Over time I don’t want to forget,

what it is that is worth whatever that we do.

In another world, where life is truly a game, I hope it will not be pay to win. Unless it’s paying it forward with kindness.

On a slow morning in a slow month, listening to a piano I cannot play with the sunlight streaming through the window in front of me – I am a little breathless with the beginnings of a headache.

It stuns me, sometimes how bright the world is and how bright the sun is.

My grandma was reading the newspaper (is?) now before we go to the hospital, she too, is caught up in the idea of rankings.

But someday I would like there to be some absolute relatives.

That things are good and things are bad, kind and unkind.

After a while of thinking upon it, we are not people to take pleasure in knowing things are uncertain.

That we can live and live well knowing it, doesn’t mean we want it to be; that thought, again.


It leaves me restless at three in the morning when I wake up with eyes dry and without stars.

What is that shadow in my vision? The not-quite oval with another hole in the middle – something that we have been aware of for much longer but do not have an answer for.

A halo, but not of light but shadow. Since light chases it away.

Sometime between three and four fifteen, I fall asleep. I wake again and then cannot sleep anymore.

Why is it that we want to sleep the most when we must not have it?

The old clock chimes on the hour, at fifteen minutes past and at fifteen to the hour. Is there a difference in the length of the chiming?

I do not know. Sister is at work.

On most days I sleep through these hours. So that is one reason that I cannot sleep well in the night.

The back of my palms smell of disinfectant, diluted in a ratio of one is to twenty. Numbers hurt my eyes right now, possibly something to do with the two hundred I counted to in a bid to sleep.

I did not sleep.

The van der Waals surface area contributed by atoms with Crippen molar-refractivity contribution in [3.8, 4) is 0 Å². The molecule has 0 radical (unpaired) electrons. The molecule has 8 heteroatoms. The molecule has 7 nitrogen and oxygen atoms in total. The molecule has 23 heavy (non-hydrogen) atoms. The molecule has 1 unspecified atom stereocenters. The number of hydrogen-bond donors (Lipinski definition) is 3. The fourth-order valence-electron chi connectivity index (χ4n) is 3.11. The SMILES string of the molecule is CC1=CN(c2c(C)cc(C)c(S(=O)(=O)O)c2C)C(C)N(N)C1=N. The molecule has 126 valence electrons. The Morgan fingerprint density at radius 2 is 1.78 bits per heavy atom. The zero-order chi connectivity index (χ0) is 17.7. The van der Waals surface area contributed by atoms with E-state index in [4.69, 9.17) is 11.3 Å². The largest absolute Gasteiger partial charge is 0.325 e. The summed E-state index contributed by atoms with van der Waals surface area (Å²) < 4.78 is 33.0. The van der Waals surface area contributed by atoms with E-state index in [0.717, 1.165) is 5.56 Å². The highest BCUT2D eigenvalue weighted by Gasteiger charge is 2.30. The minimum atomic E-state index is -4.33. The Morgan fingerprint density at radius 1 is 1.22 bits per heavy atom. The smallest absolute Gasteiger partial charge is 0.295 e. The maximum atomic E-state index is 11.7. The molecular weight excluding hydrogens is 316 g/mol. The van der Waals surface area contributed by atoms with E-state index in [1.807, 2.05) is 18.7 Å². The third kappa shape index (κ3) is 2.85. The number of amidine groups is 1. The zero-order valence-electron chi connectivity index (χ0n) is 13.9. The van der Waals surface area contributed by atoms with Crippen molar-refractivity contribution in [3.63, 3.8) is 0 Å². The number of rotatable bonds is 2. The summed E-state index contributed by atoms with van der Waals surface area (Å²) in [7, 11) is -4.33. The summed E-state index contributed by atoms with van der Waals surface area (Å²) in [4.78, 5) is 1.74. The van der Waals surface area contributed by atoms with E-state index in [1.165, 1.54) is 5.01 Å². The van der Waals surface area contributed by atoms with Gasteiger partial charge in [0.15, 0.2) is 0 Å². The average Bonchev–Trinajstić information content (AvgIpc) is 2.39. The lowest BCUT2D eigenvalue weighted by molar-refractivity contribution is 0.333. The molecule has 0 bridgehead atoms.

This disjointed writing is for ourself, another day to read through and sleep after.

(I yawn)

Why not be it an extended poem?

What is it which is mattering to you now, in these days, I wonder?

The truth laid so clean in those numbers. They choke me and I am blooming.

Why do my pair of lungs not learn how to breathe under a mask better, rather than leave me short of breath for a month?

Why do our genes not know the temperatures here are high after fifty-five years?

S will say I’m being silly – she was only half-listening to my sleepy rambles in the evening.

Frangipanis and graveyards, being planted on the roadside, an omen for the inevitable future.

The small blooms of those frail trees, transplanted, almost convince me that it is not a frangipani tree mini.

Do bonsai flower smaller, deformed flowers?

Her linkin park CDs are on the shelf by my favourite peony-jade box I forgot existed.

Her bottle collect glints in the sun, the interplay of light.

Rubbing walnuts into small scratches in the wood. Can polishing cracks fix them?

Using the shift key to capitalise words and thinking back to a time that we used the caps lock for that – when did we shift and why and how?

A green river is our reminder of this month in the past, the tree that grows past the window and a palm tree taller than a building.

Online groceries and baby spinach being out of stock all the time.

The cool breeze dries out my eyes.

How I wish the rose plant could come back to life. If it is too late for them, is it too late for us too?

The clouds are grey but the sky is pale blue: an Einaudi mood. Not that I truly know the composer, but that the music fit.

I do not know – one question to three of these.

A foolish tribute but still a part of us that we cannot let go of, and will not sacrifice at the altar of the future.

A mosquito kissed us on the cheek and for a moment we panicked thinking we would be sure to get dengue from it.

It flew before we got to check the markings (for white stripes on the legs, the aedes).

But speaking in statistics we think it will not be us. Is that foolish, too?

The fourth raja who murdered a boy-saviour; a hill running red with blood, the iron-rich soil of today.

And on that hill, the home I almost cannot bear to return to.


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